These tips are divided into GMAT listening exam specific skills / tips and then general English language listening skills.
A lot of students over focus on the GMAT exam skills and forget that language skills will always come before exam skills.
Different prepositions will dictate different answers.
Here are some examples:
Possible answer: Time, Part of Day, Place
Examples: 9pm, dawn, the restaurant
Possible answer: Period of Time, Month, Year, Season
Examples: 2 days/hour/minutes, April, 2018, Winter
Possible answer: Day, Date
Examples: Monday, January 15th (or 15th of January)
Preposition: no preposition
Possible answer: Person other
Examples: Emily now, at once, tomorrow, next year, this afternoon, person
The GMAT listening test is designed to assess how well you can:
- The recordings and questions get more difficult as the test progresses:
- Section 1 is two speakers having an everyday conversation. They might be making plans for the weekend or discussing where to get dinner that evening.
- Section 2 is a monologue (one person talking) about an everyday situation. It may be a speech or a talk about making plans for something.
- Section 3 is an academic conversation between up to 4 people.
- Section 4 is a monologue on an academic topic.
- The recordings include a range of accents, probably British and Australian, so try to get familiar with these. In this recording we can hear an examiner for the speaking section, but with a Scottish accent.
You can find more info about the the listening test on the .
Sound overwhelming? Don’t stress. We’re going to breakdown the main skills needed to score well on this section exam and outline some tips for you.
For the reading and listening, take practice tests to see where you're losing points.
Practice tests are great because they will show what areas of English are giving you trouble and where to focus your attention in order to improve.
Focus on your weak spots at first before branching out in a new direction!
Writing while listening is hard if you aim to capture everything.
The key here is that it's not always possible throughout the entire exam so don't let this tactic take up too much time.
This will require you to develop your concentration skills and limit distractions even more so than before because you are now using both of these skills simultaneously.
Concentration skills can be improved through meditation, and practice.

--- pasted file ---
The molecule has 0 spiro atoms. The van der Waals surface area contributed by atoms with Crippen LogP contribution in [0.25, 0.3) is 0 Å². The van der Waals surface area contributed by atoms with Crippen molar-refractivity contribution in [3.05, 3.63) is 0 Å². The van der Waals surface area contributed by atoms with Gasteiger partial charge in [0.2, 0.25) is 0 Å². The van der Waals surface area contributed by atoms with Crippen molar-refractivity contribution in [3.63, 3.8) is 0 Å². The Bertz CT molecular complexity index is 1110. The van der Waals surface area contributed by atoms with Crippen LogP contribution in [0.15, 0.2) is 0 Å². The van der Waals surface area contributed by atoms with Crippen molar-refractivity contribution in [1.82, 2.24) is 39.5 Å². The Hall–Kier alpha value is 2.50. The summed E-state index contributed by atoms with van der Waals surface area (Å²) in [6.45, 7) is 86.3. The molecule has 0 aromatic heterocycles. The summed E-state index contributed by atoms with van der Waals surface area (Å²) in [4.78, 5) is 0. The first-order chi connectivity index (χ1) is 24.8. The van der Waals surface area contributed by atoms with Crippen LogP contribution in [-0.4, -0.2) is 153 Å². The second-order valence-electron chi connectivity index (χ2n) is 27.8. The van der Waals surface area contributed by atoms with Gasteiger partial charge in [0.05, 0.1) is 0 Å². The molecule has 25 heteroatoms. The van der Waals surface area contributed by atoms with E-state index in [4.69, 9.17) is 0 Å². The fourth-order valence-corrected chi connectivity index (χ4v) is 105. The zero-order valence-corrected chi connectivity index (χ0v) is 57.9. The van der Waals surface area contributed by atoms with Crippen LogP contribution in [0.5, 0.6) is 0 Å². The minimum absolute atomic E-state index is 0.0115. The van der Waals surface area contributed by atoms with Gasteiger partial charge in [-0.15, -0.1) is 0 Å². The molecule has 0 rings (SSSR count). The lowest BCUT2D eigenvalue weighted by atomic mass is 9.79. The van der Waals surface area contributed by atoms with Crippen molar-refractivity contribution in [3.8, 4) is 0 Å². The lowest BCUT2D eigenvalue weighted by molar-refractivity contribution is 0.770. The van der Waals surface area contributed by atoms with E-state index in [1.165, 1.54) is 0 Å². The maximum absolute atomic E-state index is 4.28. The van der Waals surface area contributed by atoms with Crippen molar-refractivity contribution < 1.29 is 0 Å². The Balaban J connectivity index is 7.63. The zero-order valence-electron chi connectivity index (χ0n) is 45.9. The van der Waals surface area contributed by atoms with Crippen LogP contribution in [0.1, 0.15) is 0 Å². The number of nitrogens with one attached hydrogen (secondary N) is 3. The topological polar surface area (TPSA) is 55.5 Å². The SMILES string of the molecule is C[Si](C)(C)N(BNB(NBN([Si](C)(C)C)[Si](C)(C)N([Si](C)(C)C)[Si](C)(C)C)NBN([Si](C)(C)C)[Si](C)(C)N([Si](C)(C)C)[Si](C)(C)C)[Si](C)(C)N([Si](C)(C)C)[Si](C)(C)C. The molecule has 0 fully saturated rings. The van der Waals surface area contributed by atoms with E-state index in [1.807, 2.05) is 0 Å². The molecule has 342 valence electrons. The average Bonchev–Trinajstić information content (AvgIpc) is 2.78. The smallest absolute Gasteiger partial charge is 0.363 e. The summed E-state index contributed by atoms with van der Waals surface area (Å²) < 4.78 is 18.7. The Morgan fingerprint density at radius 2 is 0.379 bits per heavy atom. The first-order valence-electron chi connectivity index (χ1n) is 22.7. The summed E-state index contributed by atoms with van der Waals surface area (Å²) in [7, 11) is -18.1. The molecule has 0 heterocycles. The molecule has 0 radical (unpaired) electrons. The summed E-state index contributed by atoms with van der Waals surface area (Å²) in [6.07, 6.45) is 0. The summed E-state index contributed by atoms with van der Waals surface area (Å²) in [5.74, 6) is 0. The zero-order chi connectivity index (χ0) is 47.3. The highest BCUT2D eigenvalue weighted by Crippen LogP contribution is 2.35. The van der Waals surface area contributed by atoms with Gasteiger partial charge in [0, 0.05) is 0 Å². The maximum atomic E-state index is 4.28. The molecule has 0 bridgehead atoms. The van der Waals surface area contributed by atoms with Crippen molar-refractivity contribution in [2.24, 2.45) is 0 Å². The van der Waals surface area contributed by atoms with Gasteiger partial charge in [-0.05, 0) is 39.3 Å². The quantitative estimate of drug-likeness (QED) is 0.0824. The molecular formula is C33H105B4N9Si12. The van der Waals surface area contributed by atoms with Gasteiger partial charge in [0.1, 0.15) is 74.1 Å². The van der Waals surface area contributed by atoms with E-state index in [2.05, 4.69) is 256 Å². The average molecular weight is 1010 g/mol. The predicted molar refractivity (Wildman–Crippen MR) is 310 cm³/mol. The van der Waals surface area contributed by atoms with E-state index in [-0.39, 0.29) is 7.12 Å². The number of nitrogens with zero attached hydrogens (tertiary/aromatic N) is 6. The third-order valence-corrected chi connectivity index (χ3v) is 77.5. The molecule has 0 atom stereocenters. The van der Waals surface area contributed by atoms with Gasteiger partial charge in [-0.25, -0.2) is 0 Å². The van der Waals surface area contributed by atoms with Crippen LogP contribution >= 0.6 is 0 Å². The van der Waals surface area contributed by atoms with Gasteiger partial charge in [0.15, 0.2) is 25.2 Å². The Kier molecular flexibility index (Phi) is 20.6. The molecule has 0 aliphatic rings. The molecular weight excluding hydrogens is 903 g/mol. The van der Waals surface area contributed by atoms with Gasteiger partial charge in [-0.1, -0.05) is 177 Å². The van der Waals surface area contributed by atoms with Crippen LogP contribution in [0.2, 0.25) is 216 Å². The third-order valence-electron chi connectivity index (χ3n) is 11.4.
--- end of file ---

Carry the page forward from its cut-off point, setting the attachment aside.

We also mention this tip in the GMAT Preparation guide.
Find official GMAT exams. Cambridge are the best because they are usually slightly harder than the real test. Make sure you have the answer key. Some people sell it separately.
The Cambridge practice tests are also written by the same professionals who write the official exams.
Sit down with an exam paper and look at the answers first, and then look at the questions.
Work out how the questions are asked, what they ask and how.
This strategy for the GMAT listening test makes it far easier to find answers when you do the real test.
Our GMAT Reading online preparation course is for people who want to score high on the test first time. It has video lessons on how to answer each specific question style. LINK
This is just one of the courses that we offer to help you improve and prepare.
The GMAT listening exam tests English comprehension skills. The examiner looks to see whether you can listen to a piece of information and successfully answer questions.
The listening scores are out of 40 and are calculated based on the number of correct answers. Points are not taken away for incorrect answers.
Once you have completed the listening test you will be graded according to the following bandwidth ranging from a score of 4 to 9.
Improving your listening skills requires active (not passive) listening practice. Focusing on understanding what you are listening to is important when you practice listening.
The best method to develop this skill is through combining listening and reading. Find audio examples with a text transcript to check your comprehension after listening.
See how much you can understand the general gist and start to pick out keywords.
Listen to the clip again. Based on what you understood the first time, is there now more that you can pick out?
Continue to listen to the clip several times through to see if you can comprehend a little bit more each time.
Only move to step 3 when you’re not comprehending anything more from the audio. Your goal should be to understand as much as possible from the audio!